How to Defend in Shogi

by Yasuharu Oyama

Practical Example 3 (Counterattack 3)

Diagram 1 shows black's opposing rook versus white's static rook. White has just played ...S-4c to reinforce his castle.

Black is being pressured at the midpoint of the board. However, black has 2 pawns in hand as well as rook at 8i and bishop at 7h keeping their eyes on the 8th file. It is thus still possible to recover his losses.

In this position, black played 1. P-8e Px8e 2. P*8d to counterattack the rook's head. Although this play belongs to "attack" rather than "defense", I dared to introduce this as a "defense of counterattack" because black has a great defensive move afterwards.

Diagram 1
After ...S-4c

Moves from Diagram 1:
1. P-8e Px8e
2. P*8d
---> (Diagram 2)

Rook's Head Counterattack

Considing the full-board situation, 1. P-8e is a natural counterattack for black. If he dawdles, white will threaten to open his Bishop's line with ...P-4e, putting black in an unpleasant position.

If instead of 1... Px8e white plays 1... Nx8e, 2. Nx8e Px8e 3. P*8c Rx8c 4. P*8d (Diagram A) followed by 5. Rx8e will be very strong for black.

Diagram A
After 4. P*8d

If, in the main line after 1... Px8e, black plays 2. P*8c, then 2...Rx8c 3. P*8d R-8a 4. Nx8e P-4e (Diagram B). In Diagram B, white's 5... Gx7c is a good answer to 5. Nx7c+ and the defense of the 8th file holds strong.

Diagram B
After 4... P-4e

Therefore 2. P*8c is an overplay. 2. P*8d, dropping the pawn one square further back (Tare-fu = "Hanging Pawn"), is correct.

Diagram 2
After 2. P*8d

Moves from Diagram 2:
2... P-4e
3. K-1h
---> (Diagram 3)

Clever Defense

White's 2... P-4e is the best move in this situation. He has no good way to prevent black's counterattack on the 8th file (Knight's jump to 8e). Therefore he activates his bishop which so far has done no work at all, and aims to answer 3. Nx8e with 3... P-5f (Diagram C), opening the bishop's line.

Diagram C
After 3... P-5f

The purpose of 3. K-1h is to dodge white's counterattack before it happens. This technique (tesuji) is called "hayanige" or "early escape". If black hurries to attack with 3. Nx8e instead, his position will be disadvantageous after 3... P-5f 4. Sx5f Nx8e 5. Rx8e N*4d (Diagram D). The Knight drop at 4d interestingly aims not only at the silver on 5f, but the fork of king and bishop by to Nx3f. 3. K-1h avoids this.

Diagram D
After 5... N*4d

Diagram 3
After 3. K-1h

Moves from Diagram 3:
4... P-1d
5. Nx8e P-1e
6. Nx7c+ Gx7c
---> (Diagram 4)

Early Escape is Worth Three Moves

There is a shogi proverb, "Early escape is worth three moves". 3. K-1h is a perfect example of what this means, and is completely successful in silencing white's counterattack (P-5f). If white pushes 3... P-5f in Diagram 3, he will be at a loss for a continuation after 4. Sx5f. Therefore, although it appears quite slow, white has no better option than 4... P-1d aiming at the king's head. Black, as planned, recommences his counterattack with 5. Nx8e.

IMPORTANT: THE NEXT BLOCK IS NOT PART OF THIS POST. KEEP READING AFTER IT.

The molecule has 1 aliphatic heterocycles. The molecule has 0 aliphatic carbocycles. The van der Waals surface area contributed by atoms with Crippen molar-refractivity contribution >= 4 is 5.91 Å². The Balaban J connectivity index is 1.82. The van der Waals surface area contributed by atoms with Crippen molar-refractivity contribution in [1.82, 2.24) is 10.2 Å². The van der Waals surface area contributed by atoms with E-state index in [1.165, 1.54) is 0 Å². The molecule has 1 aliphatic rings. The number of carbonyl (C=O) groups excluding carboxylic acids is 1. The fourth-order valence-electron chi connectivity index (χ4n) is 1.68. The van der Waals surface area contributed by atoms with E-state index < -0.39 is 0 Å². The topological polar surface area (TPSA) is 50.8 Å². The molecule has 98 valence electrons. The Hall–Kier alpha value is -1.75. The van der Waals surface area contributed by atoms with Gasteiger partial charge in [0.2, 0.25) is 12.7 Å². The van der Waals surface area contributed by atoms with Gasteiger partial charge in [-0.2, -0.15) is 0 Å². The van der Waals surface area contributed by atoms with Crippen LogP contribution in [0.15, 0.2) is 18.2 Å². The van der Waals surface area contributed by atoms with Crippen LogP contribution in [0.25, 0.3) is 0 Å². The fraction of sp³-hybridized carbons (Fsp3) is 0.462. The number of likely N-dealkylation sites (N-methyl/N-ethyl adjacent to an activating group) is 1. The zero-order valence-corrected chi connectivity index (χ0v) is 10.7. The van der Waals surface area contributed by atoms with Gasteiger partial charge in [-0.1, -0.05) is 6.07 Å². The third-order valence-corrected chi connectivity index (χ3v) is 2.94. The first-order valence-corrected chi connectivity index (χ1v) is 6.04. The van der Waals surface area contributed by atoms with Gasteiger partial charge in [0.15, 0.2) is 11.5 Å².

It seems that white has too few ideas with 5...P-1e. However, even if white plays 5...P-5f instead, the situation will be unfavorable after 6. Sx5f Nx8e 7. Rx8e N*4d (if 7... Bx9i+, black stands better after 8.P-8c+) 8. S-6g Nx3f 9. B-3i (Diagram E).

Diagram E
After 9. B-3i

In Diagram E, black's P-8c+ will be very brutal. Even though white defends with ...G-7c, black has N*9e that is an attack by force of numbers. Therefore white can hardly defend in this situation. Moreover, since black can capture a knight with P*3g, his advantage is obvious.

After knights are exchanged, we arrive at Diagram 4.

Diagram 4
After 6... Gx7c

Moves from Diagram 4:
7. P-8c+ Gx8c
8. N*9e
---> (Diagram 5)

Black's K-1h is Successful

The combination 7. P-8c+ and 8. N*9e is a light and clever attacking tesuji. 7. N*8c instead is not to be admired since, if anything, the knight blocks the way of the rook. On the other hand, if simply 7. N*9e, then 7...P-5f 8. P-8c+ P*8h (Diagram F).

Diagram F
After 8... P*8h

In Diagram F, if rooks are exchanged, 7. N*9e comes to nothing. Therefore, the game would be likely to continue 9. R-5i Gx8c 10. Nx8c+ Rx8c 11. P*8d R-5c (Diagram G).

Diagram G
After 11... R-5c

In Diagram G, white's power in the center is so strong that black cannot be happy in spite of the exchange of knight for gold. It should be clear that the speedy 7. P-8c+ Gx8c 8. N*9e is a better attack. If 7... Rx8c, black will keep the advantage with 8. Rx8c+ Gx8c 9. R*8a.

In Diagram 5, if white plays 8...P-5f, black will gain a gold and stand far better after 9. Rx8c+ Rx8c 10. Nx8c+ R*8i 11. R*8b (Diagram H).

Diagram H
After 11. R*8b

Even if white defends with 8...P*8d in Diagram 5, black strongly exchanges rooks with 9. Nx8c+ Rx8c 10. Rx8d Rx8d 11. Bx8d. The result will be still favorable for him as his king position is stronger than white's.

Black's early escape, 3. K-1h, was in the end splendidly successful.

Diagram 5
After 8. N*9e

Translated by Yoshinori Sawada and Patrick Davin

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2000 March 20

Patrick Davin
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